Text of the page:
My Godfather, Bill Mellan, had an easy smile and a big laugh. He was instantly likeable, and was a loving father to his boys as well as a devoted husband to the love of his life, my Godmother Mary Jean.
He was also a veteran of the Battle of the Bulge, who had received the Bronze Star for bravery. I heard this last fact not from him but from my mother. Uncle Bill was much too kind and self-effacing to puff himself up with tales of military glory. I never heard him talk about his war experiences, and am under the impression that he kept the stories of his heroism to himself. That kind of quiet heroism is valuable and rare in a society where too often people cannot rush to a microphone fast enough to tout their latest insignificant accomplishment, and it just one reason why I admire him.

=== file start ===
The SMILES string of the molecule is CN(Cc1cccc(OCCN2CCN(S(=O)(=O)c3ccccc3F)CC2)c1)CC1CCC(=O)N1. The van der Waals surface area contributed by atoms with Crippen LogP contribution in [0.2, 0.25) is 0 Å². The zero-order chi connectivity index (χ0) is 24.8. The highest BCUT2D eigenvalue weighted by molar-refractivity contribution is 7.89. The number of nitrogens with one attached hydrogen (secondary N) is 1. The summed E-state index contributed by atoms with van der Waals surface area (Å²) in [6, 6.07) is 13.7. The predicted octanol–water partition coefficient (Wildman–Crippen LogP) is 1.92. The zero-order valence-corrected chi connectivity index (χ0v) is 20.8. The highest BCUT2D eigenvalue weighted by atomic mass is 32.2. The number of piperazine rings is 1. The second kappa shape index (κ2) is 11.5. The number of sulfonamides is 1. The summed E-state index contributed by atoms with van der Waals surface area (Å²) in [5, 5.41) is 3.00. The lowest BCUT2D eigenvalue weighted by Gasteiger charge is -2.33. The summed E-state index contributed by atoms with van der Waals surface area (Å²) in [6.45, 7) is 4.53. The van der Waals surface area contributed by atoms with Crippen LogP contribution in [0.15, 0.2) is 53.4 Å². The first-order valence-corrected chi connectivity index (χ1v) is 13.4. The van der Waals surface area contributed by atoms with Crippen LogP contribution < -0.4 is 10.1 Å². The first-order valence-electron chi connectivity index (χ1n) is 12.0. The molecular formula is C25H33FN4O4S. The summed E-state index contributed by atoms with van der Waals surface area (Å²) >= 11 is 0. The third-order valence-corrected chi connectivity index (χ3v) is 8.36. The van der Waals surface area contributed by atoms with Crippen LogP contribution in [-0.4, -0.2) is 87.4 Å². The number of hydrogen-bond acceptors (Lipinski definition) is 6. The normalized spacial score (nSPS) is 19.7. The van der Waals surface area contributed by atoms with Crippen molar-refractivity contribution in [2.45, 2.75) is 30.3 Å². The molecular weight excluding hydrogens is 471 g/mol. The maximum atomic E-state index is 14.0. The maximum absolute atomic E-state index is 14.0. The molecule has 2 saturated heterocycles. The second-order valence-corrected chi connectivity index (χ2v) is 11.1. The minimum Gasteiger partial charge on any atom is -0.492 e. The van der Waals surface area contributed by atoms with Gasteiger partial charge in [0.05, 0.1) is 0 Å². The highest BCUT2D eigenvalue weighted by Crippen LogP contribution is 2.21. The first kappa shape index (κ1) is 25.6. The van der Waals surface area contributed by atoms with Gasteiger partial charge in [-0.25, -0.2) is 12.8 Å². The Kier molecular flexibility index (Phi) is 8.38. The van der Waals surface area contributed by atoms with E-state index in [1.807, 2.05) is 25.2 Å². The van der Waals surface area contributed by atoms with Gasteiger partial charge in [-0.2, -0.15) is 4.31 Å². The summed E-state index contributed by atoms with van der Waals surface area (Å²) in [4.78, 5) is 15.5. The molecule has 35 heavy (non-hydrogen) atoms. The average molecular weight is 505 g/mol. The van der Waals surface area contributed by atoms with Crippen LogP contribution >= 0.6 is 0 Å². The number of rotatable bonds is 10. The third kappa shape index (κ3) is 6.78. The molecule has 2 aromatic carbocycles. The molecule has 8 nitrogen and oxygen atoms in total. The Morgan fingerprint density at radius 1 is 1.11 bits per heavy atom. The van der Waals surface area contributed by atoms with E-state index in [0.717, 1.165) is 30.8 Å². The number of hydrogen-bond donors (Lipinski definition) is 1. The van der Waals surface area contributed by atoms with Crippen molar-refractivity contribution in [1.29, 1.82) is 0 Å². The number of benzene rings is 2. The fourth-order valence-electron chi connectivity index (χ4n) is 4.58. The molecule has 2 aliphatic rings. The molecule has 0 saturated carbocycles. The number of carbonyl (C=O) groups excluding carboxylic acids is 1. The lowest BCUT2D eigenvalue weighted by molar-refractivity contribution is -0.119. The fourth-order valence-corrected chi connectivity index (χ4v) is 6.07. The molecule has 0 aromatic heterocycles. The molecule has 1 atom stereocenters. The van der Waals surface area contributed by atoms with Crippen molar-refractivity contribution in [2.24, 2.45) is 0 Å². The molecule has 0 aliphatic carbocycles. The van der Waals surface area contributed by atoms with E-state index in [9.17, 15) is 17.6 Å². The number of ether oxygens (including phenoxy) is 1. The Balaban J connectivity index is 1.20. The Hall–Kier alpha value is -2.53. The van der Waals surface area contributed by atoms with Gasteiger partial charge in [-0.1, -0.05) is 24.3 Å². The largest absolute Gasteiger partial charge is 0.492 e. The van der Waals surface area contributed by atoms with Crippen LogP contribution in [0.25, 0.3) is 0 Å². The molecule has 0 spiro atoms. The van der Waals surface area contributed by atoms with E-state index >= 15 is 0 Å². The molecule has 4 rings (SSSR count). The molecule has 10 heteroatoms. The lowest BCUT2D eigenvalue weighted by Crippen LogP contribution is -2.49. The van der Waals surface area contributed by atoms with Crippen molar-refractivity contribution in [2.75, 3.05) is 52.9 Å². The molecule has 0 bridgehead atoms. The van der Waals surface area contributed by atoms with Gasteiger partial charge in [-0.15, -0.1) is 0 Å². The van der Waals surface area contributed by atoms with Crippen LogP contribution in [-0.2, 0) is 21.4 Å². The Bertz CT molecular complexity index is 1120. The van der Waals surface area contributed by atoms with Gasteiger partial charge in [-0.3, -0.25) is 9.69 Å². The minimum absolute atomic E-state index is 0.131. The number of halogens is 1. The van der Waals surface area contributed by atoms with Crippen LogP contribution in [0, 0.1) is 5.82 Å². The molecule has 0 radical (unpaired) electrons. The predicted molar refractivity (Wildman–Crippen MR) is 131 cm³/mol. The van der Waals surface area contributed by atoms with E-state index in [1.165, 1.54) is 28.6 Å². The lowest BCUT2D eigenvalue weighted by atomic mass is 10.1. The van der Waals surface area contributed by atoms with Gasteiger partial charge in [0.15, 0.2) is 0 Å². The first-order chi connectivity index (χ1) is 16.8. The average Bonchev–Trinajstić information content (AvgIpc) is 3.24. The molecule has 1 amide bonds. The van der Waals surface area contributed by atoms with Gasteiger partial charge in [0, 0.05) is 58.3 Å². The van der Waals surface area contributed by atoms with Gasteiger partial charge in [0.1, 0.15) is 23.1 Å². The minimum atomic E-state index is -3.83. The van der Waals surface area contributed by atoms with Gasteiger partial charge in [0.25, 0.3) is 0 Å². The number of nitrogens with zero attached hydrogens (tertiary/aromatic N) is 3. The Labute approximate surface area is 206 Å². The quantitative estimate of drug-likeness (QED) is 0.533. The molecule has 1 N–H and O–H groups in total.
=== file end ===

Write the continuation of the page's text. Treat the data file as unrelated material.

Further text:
I am not a big fan of the propaganda about “the Greatest Generation,” which strikes me as too much Baby Boomer self-regard masquerading as filial piety, as if praising their parents now will make up for the awful things they said about them back in the 1960s. But I have nothing but respect and praise for those who did serve, and who, after doffing their uniforms, returned to build American society as loving husbands and fathers and hard working friends and neighbors. Those are true heroes. People like my Uncle Bill.